The iPhone 5
I was so eager to get an iPhone 5, yet unwilling to suffer waiting in lines, that I got up at 3:30 a.m. to order one an hour after pre-orders began. Even then the demand was high enough that I was told I’d have to wait two weeks after they went on sale in stores to receive mine. Thankfully it came in much earlier than that, only five days after the sales debut. I got a quotation from Gazelle for my iPhone 4 before the iPhone 5 announcement and shipped it off today, so I’ll get back $175 to cover part of the $399 up-front cost of my new phone.
Memory Management and iCloud
I ordered the largest 64 GB model since my 32 GB iPhone 4 had maxed out its memory with my various apps plus my large collection of iTunes-rated songs, audiobooks, and podcasts. I had to set the phone to use 128 kpbs AAC audio files rather than 256 kpbs and to only load the latest 10 unplayed episodes of each podcast to save space. iCloud music management was more annoying than useful, with slow-to-update-or-appear playlists and having to force many songs to be uploaded into iCloud before I could get them on the phone, so I had finally turned it off on the old phone.
I’m trying iCloud music sync again on my new phone, although I was careful to not turn that on until I had synced it with iTunes on my Windows desktop computer to preload over 2,000 rated songs from my collection via USB cable rather than using up over 15 GB of my CableOne internet bandwidth to update the phone via iCloud over WiFi. Then I turned on iCloud and it is now syncing my music and the like.
Sadly the same frustrations with iCloud I had before are recurring, so I’ll likely turn that off and return to manual syncing with iTunes, even though iTunes on Windows is a bloated slow hog. It is supposed to be updated later this fall and I sure hope they slim it down and speed it up!
I like the new design, which is a bit taller than before, enough room for another row of icons on each screen, which is welcome. Apps don’t have to be updated to still look fine on the bigger screen, and the phone is very snappy and responsive. Unlike my iPhone 4, the new phone supports the so-called 4G service AT&T offers in Bartlesville and Tulsa, which is HSPA+. Web pages load noticeably faster than with 3G, let alone poor old EDGE, although I suspect I would get even better results with LTE service. Too bad AT&T’s LTE in the Sooner State is currently limited to the Oklahoma City metro area. I’ll be there in a couple of days and will try to run some speed tests.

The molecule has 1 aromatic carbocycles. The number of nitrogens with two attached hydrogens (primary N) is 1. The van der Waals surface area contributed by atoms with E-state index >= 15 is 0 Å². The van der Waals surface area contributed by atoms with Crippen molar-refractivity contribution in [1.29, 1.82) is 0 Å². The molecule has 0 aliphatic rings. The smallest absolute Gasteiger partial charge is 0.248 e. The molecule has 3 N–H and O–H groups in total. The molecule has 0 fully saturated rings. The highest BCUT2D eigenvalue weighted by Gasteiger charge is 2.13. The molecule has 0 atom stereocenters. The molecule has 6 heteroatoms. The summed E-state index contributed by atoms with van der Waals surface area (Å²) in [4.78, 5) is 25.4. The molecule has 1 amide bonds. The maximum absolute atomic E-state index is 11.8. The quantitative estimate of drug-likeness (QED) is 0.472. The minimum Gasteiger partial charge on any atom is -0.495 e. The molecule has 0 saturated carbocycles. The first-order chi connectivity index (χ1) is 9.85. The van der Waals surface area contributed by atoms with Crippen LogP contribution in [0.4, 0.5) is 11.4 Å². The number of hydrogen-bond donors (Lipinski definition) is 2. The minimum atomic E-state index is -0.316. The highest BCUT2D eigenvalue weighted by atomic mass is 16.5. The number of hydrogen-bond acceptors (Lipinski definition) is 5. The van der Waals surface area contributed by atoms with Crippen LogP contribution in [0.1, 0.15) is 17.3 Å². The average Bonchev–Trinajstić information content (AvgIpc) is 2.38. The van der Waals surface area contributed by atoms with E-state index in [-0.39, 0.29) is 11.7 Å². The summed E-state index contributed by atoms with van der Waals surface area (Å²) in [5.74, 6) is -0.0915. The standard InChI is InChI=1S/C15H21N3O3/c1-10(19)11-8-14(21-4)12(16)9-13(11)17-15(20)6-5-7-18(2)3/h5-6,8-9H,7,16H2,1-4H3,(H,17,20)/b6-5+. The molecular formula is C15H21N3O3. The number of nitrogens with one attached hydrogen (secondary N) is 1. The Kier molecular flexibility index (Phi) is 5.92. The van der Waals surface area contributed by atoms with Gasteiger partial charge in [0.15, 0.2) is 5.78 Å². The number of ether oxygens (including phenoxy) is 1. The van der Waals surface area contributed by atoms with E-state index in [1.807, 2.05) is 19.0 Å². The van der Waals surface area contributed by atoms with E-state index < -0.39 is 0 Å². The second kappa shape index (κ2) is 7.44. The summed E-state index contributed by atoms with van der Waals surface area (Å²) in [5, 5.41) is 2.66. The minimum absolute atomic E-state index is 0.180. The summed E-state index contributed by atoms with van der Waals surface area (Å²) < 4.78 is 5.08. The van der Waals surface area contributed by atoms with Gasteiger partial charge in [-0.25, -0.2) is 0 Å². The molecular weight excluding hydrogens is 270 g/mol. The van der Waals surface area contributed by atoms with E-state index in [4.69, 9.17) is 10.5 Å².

10/2 UPDATE: While briefly in Oklahoma City I ran some off-the-cuff speed tests:
|Location||Network||Best Download Speed (Mbps)||Best Upload Speed (Mbps)|
|Bartlesville||My home’s WiFi (802.11n on 5 GHz band to a cable modem’s 10 Mbps service)||8.83||0.97|
|Bartlesville||AT&T HSPA+ at my home||5.28||0.74|
|Oklahoma City||AT&T TLE at my parents’ home||8.51||2.97|
|Oklahoma City||My parents’ WiFi (802.11g to a DSL line)||4.72||0.53|
|Oklahoma City||Bricktown hotel’s WiFi||5.81||2.84|
So, as expected, the TLE cellular data service was very fast (although in my little test it was nowhere near as fast as what some folks are getting with TLE around the country), while my local HSPA+ “4G” data service was nice but not spectacular, albeit noticeably faster than 3G and of course EDGE.
The phone is noticeably lighter and slimmer, and I’m glad the back is no longer glass. For years I used a very thin plastic case to help with the antenna signal attenuation problem on my iPhone 4, but eventually chucked that and used it bare. I’m using the iPhone 5 uncased as well, a risk since I didn’t buy AppleCare for it, but I’ve yet to break an iPhone. I need to find a nice slim belt holster, since the cheap BlueHarbor ones I’ve used for the iPhone 4 do not fit well.